- Koch, G.; Zemel, R.; Salakhutdinov, R. Siamese Neural Networks for One-shot Image Recognition. In Proceedings of the 32nd International Conference on Machine Learning, Lille, France, 6–11 July 2015; p. 8. [Google Scholar]
- Watanabe, S. Information Theoretical Analysis of Multivariate Correlation. IBM J. Res. Dev.
**1960**, 4, 66–82. [Google Scholar] [CrossRef] - Ioffe, S.; Szegedy, C. Batch Normalization: Accelerating Deep Network Training by Reducing Internal Covariate Shift. arXiv
**2015**, arXiv:1502.03167. [Google Scholar] - Rezende, D.J.; Mohamed, S.; Wierstra, D. Stochastic Backpropagation and Approximate Inference in Deep Generative Models. arXiv
**2014**, arXiv:1401.4082. [Google Scholar] - Pedregosa, F.; Varoquaux, G.; Gramfort, A.; Michel, V.; Thirion, B.; Grisel, O.; Blondel, M.; Prettenhofer, P.; Weiss, R.; Dubourg, V.; et al. Scikit-learn: Machine Learning in Python. J. Mach. Learn. Res.
**2011**, 12, 2825–2830. [Google Scholar] - Van der Maaten, L.; Hinton, G. Visualizing Data using t-SNE. J. Mach. Learn. Res.
**2008**, 9, 2579–2605. [Google Scholar] - Wyatt Shields, C., IV; Reyes, C.D.; López, G.P. Microfluidic cell sorting: A review of the advances in the separation of cells from debulking to rare cell isolation. Lab Chip
**2015**, 15, 1230–1249. [Google Scholar] [CrossRef] - Kuo, J.S.; Chiu, D.T. Controlling Mass Transport in Microfluidic Devices. Annu. Rev. Anal. Chem.
**2011**, 4, 275–296. [Google Scholar] [CrossRef][Green Version] - Salmon, J.B.; Ajdari, A. Transverse transport of solutes between co-flowing pressure-driven streams for microfluidic studies of diffusion/reaction processes. J. Appl. Phys.
**2007**, 101, 074902. [Google Scholar] [CrossRef][Green Version] - Kuntaegowdanahalli, S.S.; Bhagat, A.A.; Kumar, G.; Papautsky, I. Inertial microfluidics for continuous particle separation in spiral microchannels. Lab Chip
**2009**, 9, 2973–2980. [Google Scholar] [CrossRef] - Carlo, D. Di Inertial microfluidics. Lab Chip
**2009**, 9, 3038–3046. [Google Scholar] [CrossRef] - Yu, C.; Qian, X.; Chen, Y.; Yu, Q.; Ni, K.; Wang, X. Three-Dimensional Electro-Sonic Flow Focusing Ionization Microfluidic Chip for Mass Spectrometry. Micromachines
**2015**, 6, 1890–1902. [Google Scholar] [CrossRef][Green Version]

**Figure 1.**(

**a**) Lengthwise 3D device cross-section showing the difference in height between the sheath and sample inlets. Red color is used to show the bottom layer of photoresist, and also the device footprint. The top layer of photoresist is shown in grey (mirror symmetry across the y-axis applies). The difference in height between the sheath inlet and the sample inlet shown is not drawn to scale and only serves as an example; (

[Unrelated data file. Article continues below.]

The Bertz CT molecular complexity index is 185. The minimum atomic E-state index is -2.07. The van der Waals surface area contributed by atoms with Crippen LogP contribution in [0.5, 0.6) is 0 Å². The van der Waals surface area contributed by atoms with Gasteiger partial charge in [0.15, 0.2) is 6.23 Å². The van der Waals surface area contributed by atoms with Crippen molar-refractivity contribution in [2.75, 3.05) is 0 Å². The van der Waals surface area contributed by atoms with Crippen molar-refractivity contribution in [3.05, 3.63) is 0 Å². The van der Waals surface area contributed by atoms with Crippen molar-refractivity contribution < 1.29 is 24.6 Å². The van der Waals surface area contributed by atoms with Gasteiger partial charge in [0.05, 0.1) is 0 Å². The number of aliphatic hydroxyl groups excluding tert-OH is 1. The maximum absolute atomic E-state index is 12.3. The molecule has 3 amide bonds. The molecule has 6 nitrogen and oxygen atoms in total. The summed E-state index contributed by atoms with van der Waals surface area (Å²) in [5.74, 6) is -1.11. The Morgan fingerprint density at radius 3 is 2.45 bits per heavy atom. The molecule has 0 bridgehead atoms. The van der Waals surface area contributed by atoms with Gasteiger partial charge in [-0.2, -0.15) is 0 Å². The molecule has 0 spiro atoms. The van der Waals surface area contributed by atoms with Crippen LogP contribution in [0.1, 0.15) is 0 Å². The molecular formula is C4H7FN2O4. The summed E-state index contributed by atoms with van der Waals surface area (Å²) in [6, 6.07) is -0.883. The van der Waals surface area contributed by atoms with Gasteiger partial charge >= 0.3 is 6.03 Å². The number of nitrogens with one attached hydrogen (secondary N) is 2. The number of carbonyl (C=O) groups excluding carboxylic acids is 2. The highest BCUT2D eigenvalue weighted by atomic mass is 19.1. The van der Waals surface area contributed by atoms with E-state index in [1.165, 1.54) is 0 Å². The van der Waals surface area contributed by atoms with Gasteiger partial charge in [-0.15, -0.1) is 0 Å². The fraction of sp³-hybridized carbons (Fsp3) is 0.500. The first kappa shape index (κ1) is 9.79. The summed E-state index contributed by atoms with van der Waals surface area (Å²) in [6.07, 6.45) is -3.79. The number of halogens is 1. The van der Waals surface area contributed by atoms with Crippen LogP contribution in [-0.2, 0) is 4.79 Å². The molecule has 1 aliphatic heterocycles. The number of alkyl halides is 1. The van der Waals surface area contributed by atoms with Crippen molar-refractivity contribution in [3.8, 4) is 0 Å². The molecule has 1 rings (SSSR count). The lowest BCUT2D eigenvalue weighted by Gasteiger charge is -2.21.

**b**) Device top view showing the flow focusing mechanism, where the black area is occupied by sheath fluid and the green area is occupied by the sample; (

**c**) 2D lengthwise cross-section of the channel (front view) showing sample confinement from both the top and the sides.

**Figure 2.**(

**a**) Parametric sweep performed in COMSOL Multiphysics

^{®}. Flow velocity ratio (y-axis) refers to the ratio between sheath fluid velocity and sample flow velocity. Device height (x-axis) refers to the total height of the device, assuming a constant sample inlet height of 10 μm. Sample height (color scale) refers to the maximum distance between coverslip and sample. Log–log scale has been used to better resolve the areas of interest; (

**b**) Cross sections of two-layer device geometries tested, where H

_{1}is the height of the bottom layer and H

_{2}is the height of the top layer: (i) H

_{1}= 10 μm, H

_{2}= 50 μm, (ii) H

_{1}= 10 μm, H

_{2}= 110 μm device.

**Figure 3.**(

**a**) Confocal microscopy images at increasing sheath-to-sample flow velocity ratio for 10 + 50 μm device. As sheath flow rate increases, fluorescein is confined both towards the microscope slide (bottom), as well as from the sides. In the z-direction the pixel size is w = 0.41 μm, h = 0.65 μm; (

**b**) Z-projection of thresholded confocal microscopy images showing fluorescein confinement for increasing sheath flow rate; (

**c**) Simulated (black) and experimentally measured (red) fluorescein heights for constant fluorescein flow rate of 0.25 μL/min and varying sheath flow rates. Shaded area highlights fluorescein height below 10 μm.

**Figure 4.**(

**a**) Confocal microscopy images at increasing sheath-to-sample flow velocity ratio for the 120 µm (10 + 110 μm) device. In the z-direction, the pixel size is w = 0.43 μm, h = 0.43 μm; (

**b**) Z-projection of thresholded confocal microscopy images showing confinement of the fluorescein cone for increasing sheath flow rate; (

**c**) Simulated and experimentally measured fluorescein heights for constant fluorescein flow rate of 0.25 μL/min and varying sheath flow rates. Shaded area highlights fluorescein height below 10 μm, which is our target confinement height for live yeast cell in-flow imaging.

**Figure 5.**(

**a**) Simulated distance between fluorescein cone tip and microscope slide for increasing sheath flow rates and fluorescein flow rate of 0.25 μL/min (black). Mean bead equilibrium position (along with standard deviation) with respect to the microscope slide (red); (

**b**) Confocal microscopy image of the cross section of the sample stream (green), sheath fluid (black). Red fluorescent microspheres (diameter ~ 6 μm) dispersed in the sample stream appear as lines due to line scanning in confocal microscopy. This image was taken in a device with a height of 120 μm, at a fluorescein flow rate of 0.25 μL/min (0.43 mm/s) and sheath flow rate of 10 μL/min (17.36 mm/s). The height of the fluorescein cone in this image is 27 μm, and the scale bar is 6 μm; (